It means educating the next generation and creating an attractive and profitable agricultural framework to lure younger farmers to the region.

And ultimately it means putting in place NOW the systems, centers and services that will serve the future of the region.

Second, to find the right solutions and innovations we must bring the farmers and experts TOGETHER.

This is one of the secret ingredients of Israel’s renowned agricultural miracle – and a subject on which I have written extensively.  And we must incorporate the approach again at this time of need.

The slogan of the war is “together we shall win – יחד ננצח” and so it must be translated from the battlefield to the agricultural fields.

  • The farmers must present their reality and challenges in the field
  • The experts must listen and learn
  • And TOGETHER they can innovate – devising relevant, practical and effective solutions

Finally, our efforts must focus on four key areas which present the biggest challenges and opportunities for the farmers today:

  • Farming First Aid – ensuring the farmers’ immediate needs are addressed urgently, filling the gap currently left by the government. Primarily the replacement of agricultural equipment and ensuring soil rehabilitation at scale.
  • Economic Resilience  
    • Automation – introducing robotics and automation along all aspects of the value chain to reduce dependence on foreign labour.
    • Diversification – introducing more profitable crops and the crops of tomorrow.
  • Environmental Sustainability – ensuring the farming undertaken integrates the latest knowledge and innovation on agricultural sustainability and regenerative agriculture.
  • Education – focusing on cutting edge agricultural science for the next generation and providing the farmers with world class training to integrate the latest agri-tech innovations.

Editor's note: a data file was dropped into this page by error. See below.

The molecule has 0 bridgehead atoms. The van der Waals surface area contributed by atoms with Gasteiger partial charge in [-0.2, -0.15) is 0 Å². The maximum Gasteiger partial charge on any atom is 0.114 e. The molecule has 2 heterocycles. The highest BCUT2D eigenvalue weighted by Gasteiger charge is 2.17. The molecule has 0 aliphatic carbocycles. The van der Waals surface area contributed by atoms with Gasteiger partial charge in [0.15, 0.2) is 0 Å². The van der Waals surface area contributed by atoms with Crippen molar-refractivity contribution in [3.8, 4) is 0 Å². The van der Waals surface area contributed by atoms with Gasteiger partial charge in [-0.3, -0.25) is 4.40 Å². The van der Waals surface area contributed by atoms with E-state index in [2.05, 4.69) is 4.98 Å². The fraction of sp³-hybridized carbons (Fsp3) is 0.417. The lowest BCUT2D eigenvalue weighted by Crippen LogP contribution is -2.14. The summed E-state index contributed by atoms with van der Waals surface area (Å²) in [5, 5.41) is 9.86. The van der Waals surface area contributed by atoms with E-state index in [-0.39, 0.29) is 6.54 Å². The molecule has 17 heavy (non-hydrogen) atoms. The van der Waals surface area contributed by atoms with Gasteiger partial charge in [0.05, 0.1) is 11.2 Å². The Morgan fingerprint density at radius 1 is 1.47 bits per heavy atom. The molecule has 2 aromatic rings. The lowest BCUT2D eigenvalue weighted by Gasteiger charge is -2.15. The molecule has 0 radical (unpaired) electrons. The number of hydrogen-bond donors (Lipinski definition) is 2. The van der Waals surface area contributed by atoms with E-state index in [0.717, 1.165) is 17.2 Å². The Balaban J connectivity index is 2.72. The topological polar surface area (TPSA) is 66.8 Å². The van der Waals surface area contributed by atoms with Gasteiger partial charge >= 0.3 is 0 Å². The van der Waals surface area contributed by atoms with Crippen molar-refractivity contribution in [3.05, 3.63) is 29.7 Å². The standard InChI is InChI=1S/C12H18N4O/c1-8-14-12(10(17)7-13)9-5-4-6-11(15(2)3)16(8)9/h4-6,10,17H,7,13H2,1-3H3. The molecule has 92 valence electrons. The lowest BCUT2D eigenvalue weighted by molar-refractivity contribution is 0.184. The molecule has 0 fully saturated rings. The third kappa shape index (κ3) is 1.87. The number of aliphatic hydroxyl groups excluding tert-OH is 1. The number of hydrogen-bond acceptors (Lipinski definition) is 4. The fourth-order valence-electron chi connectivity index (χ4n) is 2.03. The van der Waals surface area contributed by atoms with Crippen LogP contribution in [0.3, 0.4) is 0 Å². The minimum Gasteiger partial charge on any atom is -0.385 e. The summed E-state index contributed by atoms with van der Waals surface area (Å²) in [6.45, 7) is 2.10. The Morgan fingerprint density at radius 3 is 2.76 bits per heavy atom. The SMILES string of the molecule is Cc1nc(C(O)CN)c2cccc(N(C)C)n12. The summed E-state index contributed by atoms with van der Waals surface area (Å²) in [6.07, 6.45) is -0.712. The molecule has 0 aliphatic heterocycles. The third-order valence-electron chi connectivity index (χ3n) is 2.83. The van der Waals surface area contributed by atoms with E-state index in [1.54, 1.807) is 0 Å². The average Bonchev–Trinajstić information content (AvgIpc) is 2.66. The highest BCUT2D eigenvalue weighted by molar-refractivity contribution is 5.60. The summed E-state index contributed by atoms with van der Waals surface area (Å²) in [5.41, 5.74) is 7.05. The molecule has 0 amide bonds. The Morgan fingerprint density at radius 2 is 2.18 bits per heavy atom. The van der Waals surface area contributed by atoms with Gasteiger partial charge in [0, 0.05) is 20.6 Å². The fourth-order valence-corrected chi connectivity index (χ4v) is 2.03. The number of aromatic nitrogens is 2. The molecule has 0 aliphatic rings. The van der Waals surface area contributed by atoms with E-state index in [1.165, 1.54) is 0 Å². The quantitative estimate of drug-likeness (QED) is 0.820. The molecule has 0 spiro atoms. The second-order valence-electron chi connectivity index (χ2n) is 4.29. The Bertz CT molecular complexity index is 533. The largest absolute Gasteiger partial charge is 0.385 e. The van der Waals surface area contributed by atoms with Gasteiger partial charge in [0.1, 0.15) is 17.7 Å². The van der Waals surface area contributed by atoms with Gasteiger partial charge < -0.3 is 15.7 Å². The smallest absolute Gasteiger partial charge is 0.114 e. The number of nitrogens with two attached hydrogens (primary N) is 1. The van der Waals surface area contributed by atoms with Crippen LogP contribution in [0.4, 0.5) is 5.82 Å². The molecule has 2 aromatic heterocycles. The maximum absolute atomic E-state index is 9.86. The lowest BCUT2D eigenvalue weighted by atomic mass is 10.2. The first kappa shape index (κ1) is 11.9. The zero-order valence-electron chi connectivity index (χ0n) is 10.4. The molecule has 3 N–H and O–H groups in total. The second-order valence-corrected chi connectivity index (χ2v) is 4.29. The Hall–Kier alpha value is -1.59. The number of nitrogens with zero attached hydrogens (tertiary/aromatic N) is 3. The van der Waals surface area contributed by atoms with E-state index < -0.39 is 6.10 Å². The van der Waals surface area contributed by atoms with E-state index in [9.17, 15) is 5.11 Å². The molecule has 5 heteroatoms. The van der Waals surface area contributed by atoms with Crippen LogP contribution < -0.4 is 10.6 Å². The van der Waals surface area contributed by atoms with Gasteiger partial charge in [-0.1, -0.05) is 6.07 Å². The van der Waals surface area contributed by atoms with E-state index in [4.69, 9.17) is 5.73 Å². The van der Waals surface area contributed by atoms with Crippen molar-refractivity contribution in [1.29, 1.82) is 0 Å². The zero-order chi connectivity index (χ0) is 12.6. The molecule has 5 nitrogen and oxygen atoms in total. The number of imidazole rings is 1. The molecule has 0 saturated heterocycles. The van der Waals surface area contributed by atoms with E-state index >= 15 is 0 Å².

As our first Prime Minister David Ben Gurion said, “It is in the Negev where the creativity and pioneering vigor of Israel shall be tested” And so it shall be.

Israel made the desert bloom. And we will do it again.

About the Author
Danielle is the Founder and Executive Director of Volcani International Partnerships (VIP), a leading Israeli agricultural NGO promoting agricultural innovation and tackling global hunger with Israeli agricultural expertise. Following the tragic events of October 7th VIP launched ReGrow Israel, an agricultural development fund bringing all stakeholders together to secure the future of the farming communities of the western Negev. A renowned advocate for Israeli agricultural innovation, Danielle is a sought-after speaker at prestigious global conferences including Harvard University, the World Food Prize, and the Milken Conference. Danielle started her career in Israel as a senior policy advisor in MASHAV - Israel’s agency for International Development Cooperation - representing Israel as a guest speaker at the UN, OECD and German Development Bank. Danielle holds a B.A. and an M.A. from the University of Oxford and lives in Tel Aviv with her husband and two children.